The challenge for me was that I thought about structures as rigid, unbreakable walls - they are lifeless, motionless, and devoid of any possibility to grow. When in fact, in nature, structures connect (like in a spider’s web), distribute tension (as in rock cracks), and make everything more efficient (like in a honeycomb). 

When we design structures following nature’s principles, we actually design living systems - that listen not just to our bodies’ needs, but also to external circumstances.

Instead of inhibiting us, when these structures liberate us, give us flexibility and allow us to flourish.

An example of a structure built in alignment with nature: rice terraces. Aside from the scenic value, because the natural slope of the land is followed instead of flattening it, there is more water retained, flood and landslides are prevented, and the ecosystem is conserved.

Photo by Jason Cooper via Unsplash. An example of a structure built in alignment with nature: rice terraces. Aside from the scenic value, because the natural slope of the land is followed instead of flattening it, there is more water retained, flood and landslides are prevented, and the ecosystem is conserved.

 

It takes a village

While the decision to begin this journey is from me, the experience would not have been as delightful if it weren’t for the Guides and the rest of the cohort.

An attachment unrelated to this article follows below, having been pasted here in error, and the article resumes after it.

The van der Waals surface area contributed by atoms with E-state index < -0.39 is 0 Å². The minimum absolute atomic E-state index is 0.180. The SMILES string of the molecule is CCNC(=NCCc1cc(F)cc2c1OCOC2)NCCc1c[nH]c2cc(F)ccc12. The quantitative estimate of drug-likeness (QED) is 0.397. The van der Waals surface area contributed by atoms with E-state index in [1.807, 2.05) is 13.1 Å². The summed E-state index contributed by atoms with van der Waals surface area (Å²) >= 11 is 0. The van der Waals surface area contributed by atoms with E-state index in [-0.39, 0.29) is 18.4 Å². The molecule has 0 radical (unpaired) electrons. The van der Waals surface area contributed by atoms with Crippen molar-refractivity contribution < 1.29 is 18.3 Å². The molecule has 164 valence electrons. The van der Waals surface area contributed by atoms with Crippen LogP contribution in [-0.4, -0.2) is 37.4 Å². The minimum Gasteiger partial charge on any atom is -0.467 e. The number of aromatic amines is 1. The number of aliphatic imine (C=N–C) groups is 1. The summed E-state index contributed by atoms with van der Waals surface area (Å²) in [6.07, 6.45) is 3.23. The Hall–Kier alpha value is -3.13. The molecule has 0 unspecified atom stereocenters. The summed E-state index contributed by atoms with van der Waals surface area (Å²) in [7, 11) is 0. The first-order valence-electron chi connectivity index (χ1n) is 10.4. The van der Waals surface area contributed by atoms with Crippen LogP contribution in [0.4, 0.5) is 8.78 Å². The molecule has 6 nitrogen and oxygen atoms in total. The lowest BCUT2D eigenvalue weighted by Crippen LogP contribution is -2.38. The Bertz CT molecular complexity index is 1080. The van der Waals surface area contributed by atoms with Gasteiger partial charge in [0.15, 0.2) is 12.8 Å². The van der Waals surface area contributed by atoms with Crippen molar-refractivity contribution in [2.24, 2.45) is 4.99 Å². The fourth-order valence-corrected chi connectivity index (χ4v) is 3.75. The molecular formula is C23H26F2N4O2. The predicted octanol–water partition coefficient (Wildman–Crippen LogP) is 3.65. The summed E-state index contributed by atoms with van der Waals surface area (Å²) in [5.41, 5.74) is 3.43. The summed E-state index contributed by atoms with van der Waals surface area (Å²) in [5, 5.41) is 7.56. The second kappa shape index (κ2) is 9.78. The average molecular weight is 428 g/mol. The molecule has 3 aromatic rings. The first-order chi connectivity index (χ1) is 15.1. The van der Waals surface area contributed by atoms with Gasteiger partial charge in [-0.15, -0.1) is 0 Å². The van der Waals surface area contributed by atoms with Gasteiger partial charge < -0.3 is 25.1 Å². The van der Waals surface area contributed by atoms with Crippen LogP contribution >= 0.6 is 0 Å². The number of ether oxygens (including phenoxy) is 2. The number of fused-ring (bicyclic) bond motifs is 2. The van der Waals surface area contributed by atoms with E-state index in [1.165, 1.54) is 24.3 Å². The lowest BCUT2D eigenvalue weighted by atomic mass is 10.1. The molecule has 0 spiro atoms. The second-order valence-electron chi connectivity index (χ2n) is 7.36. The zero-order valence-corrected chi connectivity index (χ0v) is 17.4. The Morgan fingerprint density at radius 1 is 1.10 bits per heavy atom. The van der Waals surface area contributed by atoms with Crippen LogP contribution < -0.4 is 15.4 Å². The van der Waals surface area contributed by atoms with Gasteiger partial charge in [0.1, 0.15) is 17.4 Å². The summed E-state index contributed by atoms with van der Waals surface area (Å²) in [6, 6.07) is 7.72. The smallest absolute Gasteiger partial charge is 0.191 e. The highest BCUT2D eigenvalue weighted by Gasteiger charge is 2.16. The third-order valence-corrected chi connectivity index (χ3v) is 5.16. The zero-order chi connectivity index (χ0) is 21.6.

The Guides designed the whole experience impeccably. Everything was intentional. I've worked with Larissa, Nick and Michael so I know how brilliant they are, but to be guided throughout this experience is Harry Potter-level magical.

Because I was surrounded by beautiful souls who shared, participated, and made the group safe, I was able to shed what needs to be shed, to confront the things lurking in my shadows, and to remember who I was before I abused the power that I did not know how to wield.

After all, growth does not happen in isolation.

Healing systems and initiating massive personal and cultural changes in our spheres is a humungous mission, and we must find playmates to enjoy this adventure with. 💖 Thank you, Guides and VL Fall 2021 Cohort. 💖

 

My calling tastes like mangoes

When I was struggling to survive, dragging myself throughout the day, and living in guilt, I did not have the capacity to think about my calling. But when I allowed myself to be still, my capacity expanded. What became clear to me was how my calling tastes like - ripe, juicy, homegrown carabao mangoes. Refreshing and nourishing me after a long day in the summer sun.

The clarity is so enlivening. So now everything I do, and every connection I make, I hold to this standard. And if it’s not met, then I learned to assess how much of my energy I can afford to give away.

It’s also something I get to practice with my daughters. Are we having fun? Should we explore something else? What does this experience taste like? If the one thing they learn from me is sharpening their sensing, I know I've done my job well.

 

Man surfing over beautiful turquoise waves
 
Finally, Vital Leadership’s greatest gift to me -- Before I was drowning, now I have the courage to dive deeper and the strength to surf the waves.

 

How about you? What does your calling taste like? Are you tired? Do you need a drink? Maybe you need a walk, feel the soil. Wherever you are, I hope you’re not moving in fear like I was and that you’re getting the support you need. 

If you’re a heart-centered leader who’s interested in learning about power and designing systems that will help you grow, or just curious about Vital Leadership, follow @Wayfinding